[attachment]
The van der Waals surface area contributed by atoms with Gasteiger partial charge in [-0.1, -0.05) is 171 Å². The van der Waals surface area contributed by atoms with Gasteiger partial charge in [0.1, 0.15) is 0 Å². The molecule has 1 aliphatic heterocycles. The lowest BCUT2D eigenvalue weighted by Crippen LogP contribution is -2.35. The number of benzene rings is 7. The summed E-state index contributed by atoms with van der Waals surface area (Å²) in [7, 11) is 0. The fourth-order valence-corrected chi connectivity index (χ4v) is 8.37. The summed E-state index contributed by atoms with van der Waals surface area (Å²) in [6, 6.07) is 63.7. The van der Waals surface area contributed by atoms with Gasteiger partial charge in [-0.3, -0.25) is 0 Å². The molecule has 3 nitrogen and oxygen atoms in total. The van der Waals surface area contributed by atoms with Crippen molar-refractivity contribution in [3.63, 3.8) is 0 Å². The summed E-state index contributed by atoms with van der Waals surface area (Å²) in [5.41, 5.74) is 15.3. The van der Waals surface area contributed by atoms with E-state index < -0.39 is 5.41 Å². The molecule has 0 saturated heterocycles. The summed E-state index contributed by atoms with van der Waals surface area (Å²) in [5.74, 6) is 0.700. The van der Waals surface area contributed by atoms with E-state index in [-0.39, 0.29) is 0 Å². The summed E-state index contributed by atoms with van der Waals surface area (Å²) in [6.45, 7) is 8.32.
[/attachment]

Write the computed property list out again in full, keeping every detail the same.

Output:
The van der Waals surface area contributed by atoms with Gasteiger partial charge in [-0.1, -0.05) is 171 Å². The van der Waals surface area contributed by atoms with Gasteiger partial charge in [0.1, 0.15) is 0 Å². The molecule has 1 aliphatic heterocycles. The lowest BCUT2D eigenvalue weighted by Crippen LogP contribution is -2.35. The number of benzene rings is 7. The summed E-state index contributed by atoms with van der Waals surface area (Å²) in [7, 11) is 0. The fourth-order valence-corrected chi connectivity index (χ4v) is 8.37. The summed E-state index contributed by atoms with van der Waals surface area (Å²) in [6, 6.07) is 63.7. The van der Waals surface area contributed by atoms with Gasteiger partial charge in [-0.3, -0.25) is 0 Å². The molecule has 3 nitrogen and oxygen atoms in total. The van der Waals surface area contributed by atoms with Crippen molar-refractivity contribution in [3.63, 3.8) is 0 Å². The summed E-state index contributed by atoms with van der Waals surface area (Å²) in [5.41, 5.74) is 15.3. The van der Waals surface area contributed by atoms with E-state index < -0.39 is 5.41 Å². The molecule has 0 saturated heterocycles. The summed E-state index contributed by atoms with van der Waals surface area (Å²) in [5.74, 6) is 0.700. The van der Waals surface area contributed by atoms with E-state index in [-0.39, 0.29) is 0 Å². The summed E-state index contributed by atoms with van der Waals surface area (Å²) in [6.45, 7) is 8.32.